JavaScript Object

By:    Updated: January 24,2017

Although instances of Object don't have much functionality, they are ideally suited to storing and transmitting data around an application.

JavaScript Object Creation

There are some ways to explicitly create an instance of Object.

<script type="text/javascript">
//using new operator
var site1 = new Object();
site1.name = "valinv";
site1.developer = "flasle";

//using object literal notation
var site2 = {
	//expression context start
	name: "valinv",
	developer: "flasle"
	//expression context end
};

//other ways, such as json object
var site3 = {};
site3.name = "valinv";
site3.developer = "flasle";
</script>

Developers(also including me) tend to favor object literal notation, because it requires less code and visually encapsulates all related data.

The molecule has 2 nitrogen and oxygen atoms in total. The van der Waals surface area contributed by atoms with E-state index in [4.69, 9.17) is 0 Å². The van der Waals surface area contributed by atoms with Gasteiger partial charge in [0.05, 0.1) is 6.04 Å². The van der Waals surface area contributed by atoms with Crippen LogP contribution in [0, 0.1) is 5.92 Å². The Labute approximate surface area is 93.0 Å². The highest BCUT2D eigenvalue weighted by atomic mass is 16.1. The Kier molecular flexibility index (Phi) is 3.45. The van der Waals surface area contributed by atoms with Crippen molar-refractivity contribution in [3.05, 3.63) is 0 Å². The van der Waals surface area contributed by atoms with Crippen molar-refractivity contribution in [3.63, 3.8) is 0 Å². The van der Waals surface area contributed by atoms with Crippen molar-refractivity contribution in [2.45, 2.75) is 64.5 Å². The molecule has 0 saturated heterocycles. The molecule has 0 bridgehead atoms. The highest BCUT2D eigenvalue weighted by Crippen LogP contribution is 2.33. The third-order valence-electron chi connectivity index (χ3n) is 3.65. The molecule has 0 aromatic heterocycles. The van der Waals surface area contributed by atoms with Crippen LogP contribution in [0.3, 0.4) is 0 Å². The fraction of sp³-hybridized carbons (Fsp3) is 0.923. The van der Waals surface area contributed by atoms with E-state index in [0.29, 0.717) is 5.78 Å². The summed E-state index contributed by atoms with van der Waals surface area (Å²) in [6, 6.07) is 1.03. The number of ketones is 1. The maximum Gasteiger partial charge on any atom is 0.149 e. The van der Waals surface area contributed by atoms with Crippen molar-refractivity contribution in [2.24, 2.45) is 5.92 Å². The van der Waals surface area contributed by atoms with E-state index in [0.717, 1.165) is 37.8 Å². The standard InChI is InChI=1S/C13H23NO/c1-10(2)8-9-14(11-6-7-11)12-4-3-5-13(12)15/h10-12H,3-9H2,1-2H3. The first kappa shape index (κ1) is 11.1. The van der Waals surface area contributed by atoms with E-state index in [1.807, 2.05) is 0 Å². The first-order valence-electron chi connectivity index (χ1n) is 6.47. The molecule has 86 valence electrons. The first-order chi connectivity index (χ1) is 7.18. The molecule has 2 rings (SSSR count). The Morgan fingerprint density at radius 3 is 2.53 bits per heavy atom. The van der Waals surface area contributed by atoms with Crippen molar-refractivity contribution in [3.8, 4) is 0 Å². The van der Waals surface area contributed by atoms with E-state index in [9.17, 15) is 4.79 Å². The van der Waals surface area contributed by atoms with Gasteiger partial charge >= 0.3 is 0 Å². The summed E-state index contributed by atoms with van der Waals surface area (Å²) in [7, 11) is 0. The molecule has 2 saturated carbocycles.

Access JavaScript Object Properties

There are two approaches to access object properties.One is dot notation, the other is bracket notation.Functionally, there is no difference between the two approaches.But there are two main advantages that it allows you to use variables for property access and allows properties contain non alphanumeric characters when using bracket notation.

<script type="text/javascript">
var site2 = {
    name: "valinv",
    developer: "flasle",
    "sub site": "www"
};

alert(site2.name); //dot notation
alert(site2["name"]); //bracket notation

var developer_property_name = "developer";
//use variables for property access
alert(site2[developer_property_name]);

//property contains non alphanumeric characters, here is a space in it
alert(site2["sub site"]);
</script>
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